Thanksgiving Is Ruined

The Personal is Political. The Political is Personal.

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March 01, 2010
partial list of topics of blog posts unwritten by TiR in February 2010:

on the use of metallic clanking for percussive effect in the very cool 1963 B-side "Dingbat Diller" by the Chuck-a-lucks (on Motown's Mel-o-dy label)

on people* who met their spouses at the species of multi-purpose public space that back in ancient history used to be known as a "bookstore"
(*most famously, Ray Bradbury)

beyond Stiglitz's Freefall: "developed world" ruling elite's importation from/envy of "developing countries"' methods of banking -- but also of their interrogation & law enforcement techniques; election practices; human rights standards; taste in fashion, lifestyle, housing compounds; etc.

does WB's "Small History of Photography" (1931) explain the popularity of TV crime shows?

on the perceived risks, to some, of empathy

. . . and the worse risks of sociopathy

on the internet as site of "ritualized    unknowing"; Stuart Chase's "the blab of blab" (& early Wittgenstein? -- & silence); the criterion, & the critical critique of crisis; Ben Franklin the pirate; and other notions wonderfully conveyed throughout Dexter Sinister's First/Last Newspaper broadsheets

on Noh as theater of all-quotations; Ez P on the "Art of Allusion" (1918)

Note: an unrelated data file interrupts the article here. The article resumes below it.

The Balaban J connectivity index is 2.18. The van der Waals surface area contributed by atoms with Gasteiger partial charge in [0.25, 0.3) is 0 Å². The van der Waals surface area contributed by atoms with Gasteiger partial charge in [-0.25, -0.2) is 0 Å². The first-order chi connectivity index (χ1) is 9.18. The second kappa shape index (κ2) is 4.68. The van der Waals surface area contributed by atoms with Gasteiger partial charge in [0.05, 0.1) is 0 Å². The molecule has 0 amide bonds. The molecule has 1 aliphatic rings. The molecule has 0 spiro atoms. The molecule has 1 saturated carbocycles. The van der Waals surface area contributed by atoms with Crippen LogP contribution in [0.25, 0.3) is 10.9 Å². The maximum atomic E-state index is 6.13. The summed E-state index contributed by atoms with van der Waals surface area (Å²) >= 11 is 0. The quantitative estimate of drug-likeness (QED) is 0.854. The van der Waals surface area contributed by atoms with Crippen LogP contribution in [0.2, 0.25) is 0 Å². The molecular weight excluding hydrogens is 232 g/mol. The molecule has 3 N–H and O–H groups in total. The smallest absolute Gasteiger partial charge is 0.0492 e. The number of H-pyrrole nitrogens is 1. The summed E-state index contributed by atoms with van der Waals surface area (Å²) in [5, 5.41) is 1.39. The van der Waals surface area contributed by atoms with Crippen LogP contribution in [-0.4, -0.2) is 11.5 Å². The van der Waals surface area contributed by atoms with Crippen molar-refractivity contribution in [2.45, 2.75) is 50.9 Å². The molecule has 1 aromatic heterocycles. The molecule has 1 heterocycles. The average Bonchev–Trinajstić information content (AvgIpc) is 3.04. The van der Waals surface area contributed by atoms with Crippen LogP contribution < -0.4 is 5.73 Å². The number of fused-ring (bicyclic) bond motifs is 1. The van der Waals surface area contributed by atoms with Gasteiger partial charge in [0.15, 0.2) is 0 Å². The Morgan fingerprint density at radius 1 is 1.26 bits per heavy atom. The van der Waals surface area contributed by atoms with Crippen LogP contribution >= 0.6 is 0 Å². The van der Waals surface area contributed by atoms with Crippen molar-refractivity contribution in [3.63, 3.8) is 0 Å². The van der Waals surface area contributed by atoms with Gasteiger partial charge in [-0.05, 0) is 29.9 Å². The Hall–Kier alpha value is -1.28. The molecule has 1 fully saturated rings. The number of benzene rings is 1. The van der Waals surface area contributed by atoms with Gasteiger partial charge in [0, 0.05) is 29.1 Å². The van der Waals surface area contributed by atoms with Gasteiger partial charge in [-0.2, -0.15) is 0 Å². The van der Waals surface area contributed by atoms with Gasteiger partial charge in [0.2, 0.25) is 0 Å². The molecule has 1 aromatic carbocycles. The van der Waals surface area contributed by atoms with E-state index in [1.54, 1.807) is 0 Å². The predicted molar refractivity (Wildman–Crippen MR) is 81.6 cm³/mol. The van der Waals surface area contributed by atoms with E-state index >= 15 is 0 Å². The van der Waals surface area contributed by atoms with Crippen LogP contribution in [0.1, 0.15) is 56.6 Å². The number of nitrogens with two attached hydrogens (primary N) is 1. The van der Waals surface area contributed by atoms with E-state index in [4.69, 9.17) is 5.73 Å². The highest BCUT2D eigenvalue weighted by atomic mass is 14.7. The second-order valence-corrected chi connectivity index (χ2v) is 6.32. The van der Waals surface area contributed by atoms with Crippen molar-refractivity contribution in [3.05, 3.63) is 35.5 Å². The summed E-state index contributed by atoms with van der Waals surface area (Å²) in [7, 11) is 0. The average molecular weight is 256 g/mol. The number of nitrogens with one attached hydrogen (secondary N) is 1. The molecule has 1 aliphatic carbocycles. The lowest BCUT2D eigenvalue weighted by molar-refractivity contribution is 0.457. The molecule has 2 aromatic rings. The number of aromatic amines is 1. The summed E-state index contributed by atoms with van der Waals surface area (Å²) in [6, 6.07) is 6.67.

Where would "regionalist" art in the USA have been without Henry Luce, and Time and Life magazines?

on the ratio     c  /  v

in high praise of the timely return of The Baffler ("vol. 2"), including:
Simon Norfolk's portfolio of photos, some of which accompanied this piece, taken within Microsoft's rarely seen Quincy WA data center, "as imposing, ugly and 'real' as the mills, mines and factories of Victorian Manchester"; and

its reprint of Henry Fairlie's 1980 "Mencken's Booboisie in Control of GOP," an essay rightly noted here, here & elsewhere, upon its anthologized republication last year

"Trotskyism's history, without 'makeup'" (Michel Lequenne)

on boredom-related fatalities

on acedia

"Voice of the U-bahn in Nerve Clinic"

Karl Kraus on the need to "come forward and be silent!" ("In these Great Times," Dec. 1914)
["Wer etwas zu sagen hat, trete vor und schweige!"]